Stories about cross-town rivals are nothing new. We’ve all read about them or seen TV shows or movies about them. The same can be said about the profound impact of city financial budget cuts that affect thousands of teachers’ jobs and the education of countless children and teenagers. You only need to look at your nightly local news to see a story about a violent flair up between rivals or how yet another school had its doors closed due to budget cuts. It’s an unfortunate sign of the times that always seems to paint such a negative picture but when it’s turned into an unexpected positive that is something to take notice of. Such is the case of the teachers and students at Martin Luther King High School in Philadelphia, PA and they are the subject of Judd Ehrlich’s documentary We Could Be King.
I was already sold on Disneynature's Bears when the trailer featuring Phillip Phillips' song "Home" offered up a heartwarming overlay to the captivating shots of grizzly bears frolicking in the wild.
But from the moment I popped in the Blu-ray and hit 'play,' I was immediately reminded how impressive these studio documentaries truly are. Every scene was so perfectly framed; one could easily do a screen grab at any time, hit print, and produce a beautiful still image suitable for hanging on a wall.
Here’s the first trailer for Julia Marchese‘s upcoming documentary Out of Print, which takes a look at the famed New Beverly Cinema and explores the role of revival cinema in the digital age. The film features quite a number of interesting voices
In 1975 director Sidney Lumet released an unconventional heist film by the name of Dog Day Afternoon, which starred Al Pacino as an unlikely bank robber trying to snag some money to pay for a sex change for his transgendered girlfriend. The story seemed outlandish and far ahead of its time, but as the old saying goes, truth is stranger than fiction.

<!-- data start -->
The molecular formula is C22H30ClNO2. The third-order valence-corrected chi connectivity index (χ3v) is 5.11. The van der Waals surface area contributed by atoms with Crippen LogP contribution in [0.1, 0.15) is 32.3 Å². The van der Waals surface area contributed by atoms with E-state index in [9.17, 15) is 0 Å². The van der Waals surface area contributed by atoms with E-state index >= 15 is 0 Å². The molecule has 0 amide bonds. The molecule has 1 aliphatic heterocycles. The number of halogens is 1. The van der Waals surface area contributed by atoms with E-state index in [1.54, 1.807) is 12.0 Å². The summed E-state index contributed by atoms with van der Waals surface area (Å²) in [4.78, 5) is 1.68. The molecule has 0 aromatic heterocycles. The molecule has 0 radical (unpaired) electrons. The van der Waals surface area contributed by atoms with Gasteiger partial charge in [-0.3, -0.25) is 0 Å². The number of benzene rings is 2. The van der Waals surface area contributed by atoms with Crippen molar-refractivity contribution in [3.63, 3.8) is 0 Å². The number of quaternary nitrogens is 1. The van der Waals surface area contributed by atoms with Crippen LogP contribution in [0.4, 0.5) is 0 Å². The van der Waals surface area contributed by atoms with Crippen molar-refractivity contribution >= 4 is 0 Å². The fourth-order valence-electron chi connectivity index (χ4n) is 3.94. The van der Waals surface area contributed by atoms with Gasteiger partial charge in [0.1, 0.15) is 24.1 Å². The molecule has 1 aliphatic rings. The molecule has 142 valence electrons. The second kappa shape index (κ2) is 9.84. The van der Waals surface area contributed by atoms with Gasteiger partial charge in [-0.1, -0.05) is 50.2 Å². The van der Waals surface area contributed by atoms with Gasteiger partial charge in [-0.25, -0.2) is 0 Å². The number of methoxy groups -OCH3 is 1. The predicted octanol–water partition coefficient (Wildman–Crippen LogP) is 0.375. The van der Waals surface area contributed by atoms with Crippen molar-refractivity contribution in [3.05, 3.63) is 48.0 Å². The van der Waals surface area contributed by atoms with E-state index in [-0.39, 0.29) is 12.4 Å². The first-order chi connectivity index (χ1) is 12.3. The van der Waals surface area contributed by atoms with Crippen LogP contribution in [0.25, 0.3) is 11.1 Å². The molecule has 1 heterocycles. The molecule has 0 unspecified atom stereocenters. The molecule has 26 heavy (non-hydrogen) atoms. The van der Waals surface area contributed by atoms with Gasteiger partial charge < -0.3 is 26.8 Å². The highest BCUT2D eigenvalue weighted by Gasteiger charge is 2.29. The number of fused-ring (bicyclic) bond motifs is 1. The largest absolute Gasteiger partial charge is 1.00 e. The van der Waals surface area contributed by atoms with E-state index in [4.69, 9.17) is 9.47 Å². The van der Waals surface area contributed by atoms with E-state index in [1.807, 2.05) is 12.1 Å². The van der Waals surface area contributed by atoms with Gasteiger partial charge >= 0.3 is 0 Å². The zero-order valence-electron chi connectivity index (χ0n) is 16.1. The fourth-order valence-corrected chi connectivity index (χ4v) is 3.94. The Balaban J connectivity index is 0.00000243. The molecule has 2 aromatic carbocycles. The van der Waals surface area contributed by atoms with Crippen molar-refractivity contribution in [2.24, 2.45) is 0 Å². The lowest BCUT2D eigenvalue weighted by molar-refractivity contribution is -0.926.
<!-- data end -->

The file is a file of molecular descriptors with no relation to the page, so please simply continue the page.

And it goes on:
According to its synopsis, director Ginnetta Correli’s documentary The Beauty Strip is a film about individual erotic perception, however, in execution, it seems that perception is focused on the viewer rather than the subjects of the film itself. This short journey into nude modeling is comprised of experimental vignettes, shot using various filters set to bombastic dubstep and electronic music. While the film looks quite good in certain areas, the overall message of the film becomes blurred behind what can be viewed as just a series of softcore porn clips.
MTV has released a new trailer for its upcoming documentary No Cameras Allowed, which follows young photographer and filmmaker James Marcus Haney as he documents music festivals by sneaking into them and inserting himself backstage with some of the most popular musicians working
A new trailer for Jon Schnepp‘s (Metalocalypse) upcoming documentary about the ill-fated Tim Burton Superman movie, The Death of Superman Lives has been released. Through interviews and old test footage, Schnepp explores the reasons why this film, scripted by Kevin Smith and
Although the idea of Ron Howard directing a documentary revolving around Jay-Z’s Made in America festival in Philadelphia may sound like an interesting team-up, the result is a fairly by-the-numbers concert movie that tries a bit too hard explaining the American dream through the backstories of some of the most popular working musicians today.
Oscilloscope Laboratories has released the trailer for the upcoming documentary Art and Craft, which follows the life of Mark Landis, one of the most prolific art forgers in the country. The film is directed by Sam Cullman, Jennifer Grausman, and Mark Becker, and is
Indiewire has posted up the first trailer for the upcoming documentary Fact or Fiction: The Life and Times of a Ping Pong Hustler, which takes a look at the life of Marty Reisman, an international table tennis champion.
Steve James’ Life Itself is an impossible film to criticize in an objective way. It’s a poignant, funny, and heartbreaking documentary about one of the most influential film critics ever, and someone that I’ve looked up to my whole life. Thankfully, the film itself is actually quite well made, something we’ve come to expect from the director of Hoop Dreams. Life Itself chronicles the life of prolific film critic Roger Ebert. Although it’s structured like any typical talking dead doc, there’s enough variety with the interviews, photographs, and clips to keep everything fresh and interesting throughout.